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E-Bike Wheel Stores Power, Data for Future Use

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October 25, 2013

With a new design, bicycle riders can provide their own power even when they're not pedaling.

A Boston start-up is using an MIT-designed e-sensor technology to augment an existing bicycle wheel to turn a normal bicycle into an e-bike, all with the use of rider-generated power. A built-in battery and sensors gauge how much effort the rider is putting into each pedal stroke and then makes up the difference when the energy decreases, as when a rider goes up a hill. Thus, the bike is a true hybrid.

Manufacturers say that the bike doesn't need a heads-up on when to apply more power because the onboard sensors to that work as a matter of course. The motor also stores energy in a high-capacity lithium battery when the the rider pedals in reverse, or when the rider applies the brakes (so going downhill saves energy that way and also saves the rider's energy by not requiring any legpower).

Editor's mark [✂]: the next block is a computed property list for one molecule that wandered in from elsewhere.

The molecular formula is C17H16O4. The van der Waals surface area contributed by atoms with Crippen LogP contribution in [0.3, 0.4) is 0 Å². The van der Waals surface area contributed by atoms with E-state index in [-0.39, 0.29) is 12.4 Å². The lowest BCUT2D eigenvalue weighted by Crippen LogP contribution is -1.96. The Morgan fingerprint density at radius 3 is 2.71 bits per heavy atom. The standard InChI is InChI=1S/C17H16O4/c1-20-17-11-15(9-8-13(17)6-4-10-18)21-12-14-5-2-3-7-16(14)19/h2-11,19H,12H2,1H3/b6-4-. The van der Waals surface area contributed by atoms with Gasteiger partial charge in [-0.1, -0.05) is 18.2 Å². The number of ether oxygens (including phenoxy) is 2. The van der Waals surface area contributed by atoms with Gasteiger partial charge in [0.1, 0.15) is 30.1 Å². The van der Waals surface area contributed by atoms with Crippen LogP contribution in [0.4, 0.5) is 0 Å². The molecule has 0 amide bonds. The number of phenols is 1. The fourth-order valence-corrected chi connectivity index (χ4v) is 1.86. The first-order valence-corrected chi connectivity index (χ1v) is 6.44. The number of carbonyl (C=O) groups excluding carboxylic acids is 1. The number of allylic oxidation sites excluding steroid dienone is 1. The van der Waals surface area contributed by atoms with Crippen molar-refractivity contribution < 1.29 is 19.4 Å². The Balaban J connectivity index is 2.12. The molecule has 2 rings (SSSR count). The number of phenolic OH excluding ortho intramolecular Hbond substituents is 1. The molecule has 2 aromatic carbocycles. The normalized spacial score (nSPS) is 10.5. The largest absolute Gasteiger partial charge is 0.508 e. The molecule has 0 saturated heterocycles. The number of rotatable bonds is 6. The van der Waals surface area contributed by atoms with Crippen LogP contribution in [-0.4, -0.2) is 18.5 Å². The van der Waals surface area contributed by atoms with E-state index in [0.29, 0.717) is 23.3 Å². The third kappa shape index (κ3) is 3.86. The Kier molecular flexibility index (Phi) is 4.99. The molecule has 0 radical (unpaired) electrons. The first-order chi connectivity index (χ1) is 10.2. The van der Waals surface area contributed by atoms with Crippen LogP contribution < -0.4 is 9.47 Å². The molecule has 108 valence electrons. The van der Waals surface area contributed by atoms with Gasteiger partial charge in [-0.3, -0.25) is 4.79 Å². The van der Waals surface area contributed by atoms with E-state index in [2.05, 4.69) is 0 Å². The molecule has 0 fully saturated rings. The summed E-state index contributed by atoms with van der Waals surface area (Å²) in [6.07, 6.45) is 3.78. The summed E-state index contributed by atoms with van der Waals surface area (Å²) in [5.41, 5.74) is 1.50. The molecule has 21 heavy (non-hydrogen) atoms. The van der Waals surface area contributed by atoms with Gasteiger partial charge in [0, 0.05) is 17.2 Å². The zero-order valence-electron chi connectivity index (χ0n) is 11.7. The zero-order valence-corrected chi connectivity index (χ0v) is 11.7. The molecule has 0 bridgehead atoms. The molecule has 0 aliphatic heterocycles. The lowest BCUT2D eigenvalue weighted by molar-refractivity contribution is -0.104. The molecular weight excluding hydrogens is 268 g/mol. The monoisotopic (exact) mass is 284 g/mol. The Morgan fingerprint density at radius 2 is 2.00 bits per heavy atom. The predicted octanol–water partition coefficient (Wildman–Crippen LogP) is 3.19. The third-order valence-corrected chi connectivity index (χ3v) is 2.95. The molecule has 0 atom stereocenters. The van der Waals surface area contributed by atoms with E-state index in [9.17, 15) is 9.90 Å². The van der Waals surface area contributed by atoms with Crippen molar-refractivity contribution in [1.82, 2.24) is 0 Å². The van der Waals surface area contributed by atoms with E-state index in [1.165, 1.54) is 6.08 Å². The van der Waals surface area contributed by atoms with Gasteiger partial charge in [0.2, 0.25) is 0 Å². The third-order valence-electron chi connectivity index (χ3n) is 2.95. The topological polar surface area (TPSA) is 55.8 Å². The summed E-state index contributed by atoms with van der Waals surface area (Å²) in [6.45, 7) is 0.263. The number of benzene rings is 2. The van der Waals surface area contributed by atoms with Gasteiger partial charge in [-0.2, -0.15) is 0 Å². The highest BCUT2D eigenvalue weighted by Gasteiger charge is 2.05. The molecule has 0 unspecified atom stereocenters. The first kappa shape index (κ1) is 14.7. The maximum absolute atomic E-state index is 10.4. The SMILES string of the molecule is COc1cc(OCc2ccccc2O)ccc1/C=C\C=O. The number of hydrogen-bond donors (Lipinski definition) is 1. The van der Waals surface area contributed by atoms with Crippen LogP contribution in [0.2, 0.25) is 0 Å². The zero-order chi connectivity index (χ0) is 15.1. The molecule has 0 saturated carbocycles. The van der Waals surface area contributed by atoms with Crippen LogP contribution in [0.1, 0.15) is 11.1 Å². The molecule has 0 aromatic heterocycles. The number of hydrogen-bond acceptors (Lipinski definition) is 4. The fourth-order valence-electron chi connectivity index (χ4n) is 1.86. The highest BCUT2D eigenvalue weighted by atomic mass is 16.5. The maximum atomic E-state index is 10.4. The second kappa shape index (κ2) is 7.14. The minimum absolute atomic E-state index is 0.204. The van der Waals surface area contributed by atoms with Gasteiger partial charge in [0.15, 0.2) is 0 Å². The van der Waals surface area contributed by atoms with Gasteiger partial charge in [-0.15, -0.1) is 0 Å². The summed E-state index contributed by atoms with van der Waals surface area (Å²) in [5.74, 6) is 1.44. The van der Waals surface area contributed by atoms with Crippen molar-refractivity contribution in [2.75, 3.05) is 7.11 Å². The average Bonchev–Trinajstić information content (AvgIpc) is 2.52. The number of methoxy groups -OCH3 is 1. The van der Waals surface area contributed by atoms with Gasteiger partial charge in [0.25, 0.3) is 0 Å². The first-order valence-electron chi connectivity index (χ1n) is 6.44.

About the only drawback is the battery, which will store enough power on its own for just 15 miles before needing recharging. But that's unaided energy use; the more the rider chips in with his or her own power (either by doing all of the pedaling or by helping store energy by braking or pedaling backwards), the longer the e-bike experience will last.

The wheel can also store data about its surroundings, including atmospheric and traffic conditions, and then export to a mobile device or computer, to help riders plan routes.

The wheel-makers say that their product will fit on most standard-size bicycles and that riders can have them as early as 2014.


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